Fast forward to Sunday. Marco Andretti, third generation driver, has the fastest car in Gasoline Alley. That comes with pressure in itself.
“I was joking with dad. I’m like, This is probably like my third legitimate shot as far as just outright pace in 15 years,” Andretti said on Sunday. “When I lost the 500 in 2006, you saw me mad because I knew that it is possible that 15 years later I’m talking to you guys and I haven’t won one yet. That’s why I was so mad.
“It’s a tough place. Last year I had the worst race of my career. Here we are, we can win it. We’re going to take it one race at a time. The INDYCAR Series is so competitive. Drivers and the teams, everybody is so close. It’s easy to go from last to first if you just find that little bit.”
Andretti is right. That 2006 race seemed to be maybe it was the youngest Andretti to exercise those damn demons. Marco, passed his dad Michael, for the race lead with three laps-to-go. But, Sam Hornish Jr. chased Marco down and passed him on the front stretch on the last lap and beat him by just .0635-seconds. The second closest finish in Indy 500 history at the time and third closest now.
Andretti, has been close since then, but not close enough to win and in the days that he had a car capable of winning, something of a fluke kept him from drinking the milk in victory lane like his grandpa did 51 years ago now.
So, for a driver that hasn’t won a race since 2011. Has one pole since 2014. The curse hanging over his head. The fastest car in the field. That’s a lot of weight on the 33 year olds shoulders. If he didn’t win the pole, it would come down to him.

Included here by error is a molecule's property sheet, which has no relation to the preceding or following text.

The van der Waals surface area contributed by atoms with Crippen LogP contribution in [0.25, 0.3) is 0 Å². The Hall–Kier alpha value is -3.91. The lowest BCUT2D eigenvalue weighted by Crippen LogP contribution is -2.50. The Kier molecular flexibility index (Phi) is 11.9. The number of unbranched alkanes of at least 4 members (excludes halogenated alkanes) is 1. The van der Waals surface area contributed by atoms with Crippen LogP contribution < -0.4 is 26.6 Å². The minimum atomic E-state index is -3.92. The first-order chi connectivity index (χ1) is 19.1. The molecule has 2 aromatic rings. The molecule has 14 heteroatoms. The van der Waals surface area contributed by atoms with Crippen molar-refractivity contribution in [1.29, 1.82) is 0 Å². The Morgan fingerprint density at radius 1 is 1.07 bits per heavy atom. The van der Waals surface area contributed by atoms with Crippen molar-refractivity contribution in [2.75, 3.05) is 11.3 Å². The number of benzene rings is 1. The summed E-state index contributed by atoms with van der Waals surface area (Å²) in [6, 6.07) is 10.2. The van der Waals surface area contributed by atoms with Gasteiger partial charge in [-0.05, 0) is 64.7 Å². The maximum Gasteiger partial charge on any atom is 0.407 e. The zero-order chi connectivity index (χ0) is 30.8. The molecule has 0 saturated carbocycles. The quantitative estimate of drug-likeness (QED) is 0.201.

Andretti, showed what he’s made of on Sunday and beat arguably one of best to ever race an Indy Car to the pole for next Sunday’s 104th Running of the Indianapolis 500 (1 p.m. ET, NBC, INDYCAR Radio Network). The conditions on Sunday were worse than they’ve been all month. Graham Rahal said after his qualifying run that “it’s terrible. It’s not easy. Not a good day to be a race car driver.”
Andretti, still held it wide open and won the pole. He can thank of advise given to him from his grandpa on why. Instead of being uptight over the last couple of days, Andretti had faith.
“Wind will scare you but it won’t crash you,” Andretti said on what his grandfather Mario has said to him in the past. “He was right today. I don’t know if he’s right totally. We were able to keep it going the right way today.
“He has a lot of quotes in-house. As soon as I came out of the motorhome today, we were expecting winds. That’s when I kind of had a laugh, too.”
Andretti, also said that while he had three other teammates in the Fast Nine and could rely on advise from them on how track conditions are, it was Mario in his head again allowing him to just stay calm.
“My grandfather, good advice yesterday,” Andretti said. “Let them beat you, don’t dial yourself out. You already know what you have, do it again. Let them try to dial themselves out chasing, right? Good advice.”
That wasn’t the only feel good pole of the season. The other came when Conor Daly won the pole for Race 1 at Iowa. The joy and jubilation could be felt eight hours away at my home in Indianapolis. It was fun to see his reaction and deserving NTT P1 Pole Award.